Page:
5 resources for web and one for SharePoint developer

The last weeks was really inspiring and I found some great resources. Time to honor those and some older ones with this blog post.

Eloquent Javascript

Eloquent JavaScript
Eloquent Javascript is a free ebook for learning JavaScript.
This ebook was published by Marijn Haverbeke and start from the basic concepts of JavaScript to more advanced topics. It covers game development with HTML5 and Node.Js too. The book is available in various formats. A printed version is also available to purchase that has some extras.


You start a new project based on Angular, Sass and like to use the lastest HTML and CSS3 features. If you look up something in the documentation then you have to deal with three or four different websites.
The solution to this problem is devdocs.io.
This website allows to create your own set of API documentation.
The list of currently supported documentations is enormous and will be extended in future. An offline version that requires no setup is planned for the future.

Linq for JavaScript

While i was working last year on the SP24Conf I had a funny idea. I wondered if I will be able to use LINQ in JavaScript too. I search it on the web and found a project on CodePlex called Linqjs.
This javascript covers all .net 4.0 methods to query JavaScript objects. I used it for SP24 and the session browser that was online and it worked pretty well for me. So if you normally write C# code and like to use something you already know. This is the perfect addition to your code.

INPUT Font by Font Bureau

This is for font and development nerds like me that always wanted to have a better looking font in the code editor they currently use.
“Input is a flexible system of fonts designed specifically for code by David Jonathan Ross. It offers both monospaced and proportional fonts, all with a large range of widths, weights, and styles for richer code formatting.”
There are 168 different font styles available in this font family. Enough to make your code look unique just as you like it.


Emmet — the essential toolkit for web-developers. I can’t describe it better than that. It’s a plugin for text editors such as TextMate, Sublime, or NotePad++ that allows you to short code your html.

I’ll give you a short example. If you like to create an unordered list with four elements. The list finally looks like this.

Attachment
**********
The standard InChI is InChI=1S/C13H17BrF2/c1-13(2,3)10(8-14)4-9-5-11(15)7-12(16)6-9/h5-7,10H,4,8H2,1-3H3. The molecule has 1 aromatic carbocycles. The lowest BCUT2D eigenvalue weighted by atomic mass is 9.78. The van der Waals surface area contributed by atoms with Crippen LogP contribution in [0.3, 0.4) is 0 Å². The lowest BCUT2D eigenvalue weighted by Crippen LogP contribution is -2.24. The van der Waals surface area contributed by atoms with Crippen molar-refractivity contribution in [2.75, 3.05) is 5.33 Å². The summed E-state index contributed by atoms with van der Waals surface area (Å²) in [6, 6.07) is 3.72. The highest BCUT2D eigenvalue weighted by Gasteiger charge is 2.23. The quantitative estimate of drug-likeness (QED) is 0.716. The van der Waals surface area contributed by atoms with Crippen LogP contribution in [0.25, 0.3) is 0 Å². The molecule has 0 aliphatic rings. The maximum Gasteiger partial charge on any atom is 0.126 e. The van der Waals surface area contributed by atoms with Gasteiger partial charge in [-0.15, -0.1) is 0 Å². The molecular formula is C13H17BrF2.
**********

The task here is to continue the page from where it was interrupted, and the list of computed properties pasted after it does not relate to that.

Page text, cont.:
With Emmet all that needs to be written is this simple line.

After pressing CTRL+E or whatever key is defined in your editor it compiles this single line in the code above. Sadly, Visual Studio is currently not listed of supported text editor list.

Make sure to check out the emmet demo on their web site.

IntelliSense for SPServices in Visual Studio

In case you haven’t heard. @Daniel_The_Nerd created an IntelliSense for SPServices. To get your hands on this take a look at Marc Anderson’s Blog

Client Side Rendering – In-place upgrade of SharePoint list views

When you migrate SharePoint 2010 to SharePoint 2013 or to Office 365 some of the views that was created in the previous version might look the same.
The user will get a mixed user experience because document libraries, switch between the old view styles to views that are configured for client side rendering. Via scripts those views can be recreate, but they also can be upgraded in-place.

Continue reading

Hide toolbar / hero button in list view web part using JSLink

To hide the tool part of a web part is pretty easy. You just need to edit the settings and set them to “No Toolbar” and you are done.
Today I needed to do this programmatically. After I debugged the list view web part an haven’t found a setting for this I took a look into the “clienttemplates.js”, which is mostly responsible to render the views correctly and voila I found a solution how to hide the toolbar.

Continue reading

Site logo inheritance on sub webs

Be careful when you change the title or the description in SharePoint you might set a logo url. Even if you don’t need to set one. Recently I found a strange behaviour in SharePoint during a branding project. The project included three site collections where each of those should have a different logo.
Somehow the logo couldn’t be changed in the complete site collection. A changed logo in the root of the site collection was not reflected on the sub site. Strange behaviour thou, because SharePoint has something that I call logo inheritance. Continue reading

Allow users with view permission add entries to the Newsfeed

Imagine you have a team site that provides curated information. Only a few people are allowed to update the content. The rest of the people only have view permission. To spread the word you like to make use of the Newsfeed web part for two reasons. People who follow this page will get updates on their Newsfeed. The other reason is that the viewers should be able to give feedback to your updates. Seem to be a pretty good solution and this is what the Newsfeed web part is actually being made more.

Newsfeed web part

Newsfeed web part

The problem is that this web part is by design only for users that have at least contribute permission. With some simple steps this behaviour can be changed and allow everyone reply to the Newsfeed.